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Privatisation is stealing British society. Where Thatcher gladly admitted that society had died, David Cameron has hidden the theft of Britain’s public sector under the ‘Big Society’ banner. Of course, the very notion of the big society is an example of political newspeak at its finest. Cameron’s ‘society’ is not one in which the public supports its members via public-owned services. It is rather a resurrection of the Victorian idea that social support should be doled out at the mercy of the rich. Support society if you want, the government seems to be saying, but don’t expect any help from us. Thus, the coalition continues to destroy the very services which for years have upheld society, whilst continuing with slogans which profess the opposite.
This is symptomatic of the current government and, indeed, of modern mainstream politics across the spectrum. The slogan says one thing; the policies another.
This is one of the biggest dangers in modern politics- being taken in by the liberal façade adopted by the political elite. The Tories, New Labour and the Lib Dems have all gladly adopted a progressive social policy in recent years. Meanwhile, their economic policies have moved further and further to the right. Modern British politics couples a liberal elitism with an extremely right-wing economic policy that destroys any semblance of society as we once knew it. Like an international corporation masking its faults in slick advertising campaigns, the three main parties disguise their economic policy behind a progressive mask.
This modern danger is a double edged sword. Firstly, it paves the way for any of those not adopting the liberal façade of the three main parties being judged as altruistic by default. Nigel Farage is apparently considered a plain-talking man of the people. That is, public school educated, former banker, man of the people; the son of stockbroker, Guy Justus Oscar Farage.
The other, far greater, danger is that the extent of the destruction caused by our government is allowed to be completely overlooked. Nowhere is this better exemplified than in the ruthless drive towards privatisation and the de-valuation of public owned services. Under the guise of investing in business and rejuvenating the economy, our current government have created a nation in which private companies are funded and subsidised by the state. The dichotomy between private and public sector is a false one: both are now funded by the taxpayer. Whilst it is businesses that own academy chains, those same academies receive billions of pounds in government funding. Meanwhile, state schools are pitted against each other in league tables, facing ever-increasing pressures and spending cuts. The banks and businesses which created the economic crisis are bailed out at a cost of £850 Billion to the UK taxpayer, whilst disabled benefits claimants are forced into workfare schemes. The privatisation of council housing leads to homes, which were built by and for the taxpayer, being sold off to wealthy, private landlords. Whether in education, transport, housing or healthcare, privatisation now simply means that the public continues to pay for what the public no longer owns.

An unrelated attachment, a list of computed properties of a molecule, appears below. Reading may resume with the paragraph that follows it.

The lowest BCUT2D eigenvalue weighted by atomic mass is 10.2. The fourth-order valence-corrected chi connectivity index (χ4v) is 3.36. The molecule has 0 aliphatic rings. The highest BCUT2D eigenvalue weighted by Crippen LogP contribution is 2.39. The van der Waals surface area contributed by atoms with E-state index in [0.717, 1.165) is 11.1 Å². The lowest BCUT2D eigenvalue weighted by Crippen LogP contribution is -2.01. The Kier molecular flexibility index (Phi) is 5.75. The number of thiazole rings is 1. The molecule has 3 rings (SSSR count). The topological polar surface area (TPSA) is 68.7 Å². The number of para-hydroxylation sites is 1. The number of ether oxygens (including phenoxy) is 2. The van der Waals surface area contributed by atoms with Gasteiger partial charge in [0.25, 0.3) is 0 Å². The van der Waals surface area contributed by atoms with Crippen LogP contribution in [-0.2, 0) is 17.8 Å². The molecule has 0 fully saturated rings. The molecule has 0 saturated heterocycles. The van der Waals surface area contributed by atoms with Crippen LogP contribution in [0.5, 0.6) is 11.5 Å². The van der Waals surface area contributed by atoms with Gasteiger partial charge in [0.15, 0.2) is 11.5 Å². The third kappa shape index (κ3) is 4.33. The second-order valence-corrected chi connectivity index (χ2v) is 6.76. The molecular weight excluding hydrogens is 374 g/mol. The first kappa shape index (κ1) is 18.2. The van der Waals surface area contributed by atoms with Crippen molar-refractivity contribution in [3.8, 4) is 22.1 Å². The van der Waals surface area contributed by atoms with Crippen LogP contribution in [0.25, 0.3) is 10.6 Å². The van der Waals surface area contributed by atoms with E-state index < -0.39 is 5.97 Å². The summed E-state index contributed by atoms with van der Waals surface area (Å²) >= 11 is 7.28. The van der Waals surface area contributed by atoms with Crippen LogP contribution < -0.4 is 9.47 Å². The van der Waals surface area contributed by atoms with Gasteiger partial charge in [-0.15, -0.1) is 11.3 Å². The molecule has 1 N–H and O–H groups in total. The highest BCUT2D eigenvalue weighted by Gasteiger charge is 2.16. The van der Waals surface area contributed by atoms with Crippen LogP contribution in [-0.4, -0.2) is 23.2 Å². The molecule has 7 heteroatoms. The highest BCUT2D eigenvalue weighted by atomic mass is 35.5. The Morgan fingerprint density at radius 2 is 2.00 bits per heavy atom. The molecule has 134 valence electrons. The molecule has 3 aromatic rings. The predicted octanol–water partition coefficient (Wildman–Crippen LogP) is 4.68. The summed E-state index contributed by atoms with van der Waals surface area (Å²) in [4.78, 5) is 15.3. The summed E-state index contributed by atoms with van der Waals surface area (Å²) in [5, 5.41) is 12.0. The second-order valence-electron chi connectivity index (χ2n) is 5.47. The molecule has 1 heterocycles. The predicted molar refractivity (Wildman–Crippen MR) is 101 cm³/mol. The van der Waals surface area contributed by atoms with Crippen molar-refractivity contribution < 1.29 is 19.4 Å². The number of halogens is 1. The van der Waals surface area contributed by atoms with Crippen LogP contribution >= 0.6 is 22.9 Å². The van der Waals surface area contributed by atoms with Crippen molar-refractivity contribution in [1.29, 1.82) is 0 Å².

‘Competition’ is one of the mantras of big business and Tory governments alike. Yet, in modern Britain, privatised industries are not competitive: competition implies the possibility of losing. Time and time again, businesses, banks and corporations which have failed under the free market have been propped up and recovered by the tax payer. Under our government, banks and big business are allowed to view public money as a safety net. They may continue to recklessly gamble any profits; if they make a mistake, the taxpayer foots the bill. At the same time, it is the public sector which is being forced to become increasingly competitive. Schools, hospitals and the police force have been driven to contend with increasingly contrived targets whilst resources are cut. This can only be considered socialism, or benefits for the rich; competitive capitalism for the rest.
The mass privatisation enacted under the current government has left a shell of a society, in which workfare programmes receive free labour from those subsidised by state benefits. This is a society in which the poorest, most deprived members have been represented as a drain on the economy, whilst bankers receive 35% pay rises. This is a society in which education can increasingly be viewed as little more than an indulgence for the upper and middle classes. The coupling of extortionate fees and extremely high pass rates effectively mean that most professional qualifications are commodities to be purchased by those who can afford it. This is a society in which the NHS may focus up to 50% of its resources on private patients. This is a nation in which the public sector and the society it sought to create, is being stolen and sold off to private interests. This is a society which is being dismantled and auctioned to the highest bidder.
JOHN NEWSHAM 27/10/2014